Recovery in Arcadia is long, church continues its efforts (Dec. 9, 2004)



e-Review Florida United Methodist News Service
      
 

Recovery in Arcadia is long, church continues its efforts

Dec. 9, 2004    News media contact:  Michael Wacht*    
407-897-1140   
mwacht@flumc.org     Orlando  {0204}

An e-Review Feature
By Jenna De Marco**

ARCADIA — Patricia and Jere Worley, both in their 70s, already had their hands full dealing with health problems, raising their adopted grandchild and great-grandchild, and tending their 10-acre orange groves.

And that was before Hurricane Charley blew through their town.

The storm pounded their Fort Ogden home, which is located just outside Arcadia. "There was a lot of roof damage and a barn that's down and a pump house, and all of the oranges are off," Patricia Worley said. "Charley picked oranges in about 30 minutes."

In addition to losing their 10-acre crop of oranges and the roof damage, the storm also blew in windows. The family did not have the money or insurance to cover their losses, according to Patricia. And Jere Worley, recovering from recent open-heart surgery, was too weak to make any repairs himself. So they reached out to the community.

"We went down [into town] looking for help," Patricia said.

ARCADIA — A work team from Virginia makes repairs to Patricia and Jere Worley's home here. The work team was sent by Trinity United Methodist Church's "clearinghouse" for disaster relief. Photo courtesy of Don and Sherrin Larson, Photo #04-0115.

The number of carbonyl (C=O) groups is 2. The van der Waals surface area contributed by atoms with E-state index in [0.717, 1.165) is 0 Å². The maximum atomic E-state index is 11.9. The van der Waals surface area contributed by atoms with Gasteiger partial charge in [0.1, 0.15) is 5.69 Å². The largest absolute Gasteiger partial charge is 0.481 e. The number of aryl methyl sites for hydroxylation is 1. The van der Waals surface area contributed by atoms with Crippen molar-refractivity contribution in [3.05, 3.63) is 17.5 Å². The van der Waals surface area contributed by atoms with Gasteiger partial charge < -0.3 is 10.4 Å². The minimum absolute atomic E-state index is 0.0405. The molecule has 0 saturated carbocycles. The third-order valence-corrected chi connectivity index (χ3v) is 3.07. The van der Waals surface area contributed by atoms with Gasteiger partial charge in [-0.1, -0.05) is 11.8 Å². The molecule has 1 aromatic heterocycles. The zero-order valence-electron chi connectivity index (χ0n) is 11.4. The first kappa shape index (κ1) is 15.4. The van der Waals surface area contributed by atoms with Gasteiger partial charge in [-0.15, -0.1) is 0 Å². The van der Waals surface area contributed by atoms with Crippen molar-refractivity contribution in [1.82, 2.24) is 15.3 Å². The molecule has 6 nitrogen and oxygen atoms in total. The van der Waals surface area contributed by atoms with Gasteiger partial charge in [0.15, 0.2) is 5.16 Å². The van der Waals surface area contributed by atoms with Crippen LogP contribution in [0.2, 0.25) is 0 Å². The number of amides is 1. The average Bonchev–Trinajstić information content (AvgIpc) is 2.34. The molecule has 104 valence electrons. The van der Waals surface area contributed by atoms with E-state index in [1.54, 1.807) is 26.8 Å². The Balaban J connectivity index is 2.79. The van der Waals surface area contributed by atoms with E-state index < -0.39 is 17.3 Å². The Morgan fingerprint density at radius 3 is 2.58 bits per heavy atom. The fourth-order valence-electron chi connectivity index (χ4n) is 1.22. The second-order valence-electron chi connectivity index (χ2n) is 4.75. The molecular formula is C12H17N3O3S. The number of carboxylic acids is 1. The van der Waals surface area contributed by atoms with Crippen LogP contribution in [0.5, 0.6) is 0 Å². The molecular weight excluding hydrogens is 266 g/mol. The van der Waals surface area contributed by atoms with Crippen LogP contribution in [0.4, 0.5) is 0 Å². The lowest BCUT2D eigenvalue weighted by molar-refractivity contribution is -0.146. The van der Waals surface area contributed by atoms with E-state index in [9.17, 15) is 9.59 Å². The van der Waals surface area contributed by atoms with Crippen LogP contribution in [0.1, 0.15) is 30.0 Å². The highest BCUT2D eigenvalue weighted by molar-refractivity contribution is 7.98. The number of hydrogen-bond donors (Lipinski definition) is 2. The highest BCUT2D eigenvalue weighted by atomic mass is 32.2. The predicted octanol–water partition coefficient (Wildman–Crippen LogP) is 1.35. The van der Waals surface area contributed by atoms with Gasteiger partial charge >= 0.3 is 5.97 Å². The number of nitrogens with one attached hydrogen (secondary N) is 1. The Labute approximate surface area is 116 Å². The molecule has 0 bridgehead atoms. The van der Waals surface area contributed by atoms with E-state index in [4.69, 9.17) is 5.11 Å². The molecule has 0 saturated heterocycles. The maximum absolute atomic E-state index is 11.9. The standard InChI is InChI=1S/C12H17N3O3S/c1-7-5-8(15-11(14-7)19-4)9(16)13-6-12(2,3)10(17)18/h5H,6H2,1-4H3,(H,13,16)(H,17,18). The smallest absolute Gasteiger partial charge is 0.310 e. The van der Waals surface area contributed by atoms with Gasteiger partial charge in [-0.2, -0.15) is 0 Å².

Assistance came in November through a work team from Virginia sent to the couple's home by Trinity United Methodist Church's "clearinghouse" for disaster relief. The church is serving as a hub for determining unmet storm-related community needs in the Arcadia area and coordinating efforts for meeting those needs.

"[The team] was wonderful. They were a lot of fun and a sheer joy to be around, and the Methodist church should be very proud of their people," Worley said.

The work team purchased the materials for the roof repair with their own money-about $2,500 -and made the repairs themselves.

The Worley's need was only one of many unmet needs in the area. Unmet needs include those that have been registered with the church and aren't covered by other means, such as insurance or federal assistance.

Don Larson, program director for Trinity's disaster relief, leads the church's effort to determine needs and meet them. Before Larson took on the role of program director, the Rev. David Harris, pastor of the church, performed much of the coordinating efforts.

"We've started with a program to contact every home in the county," Larson said.

Larson estimates there are slightly more than 10,000 households in DeSoto County. Of those, he said about 83 percent are damaged in some way, and many of them are uninsured or underinsured.

If a family responds with a need, the Trinity team adds them to its database and assigns a caseworker. The needs are prioritized by their severity. Right now, Larson is working with a staff of about nine people and plans to build that to 28 people.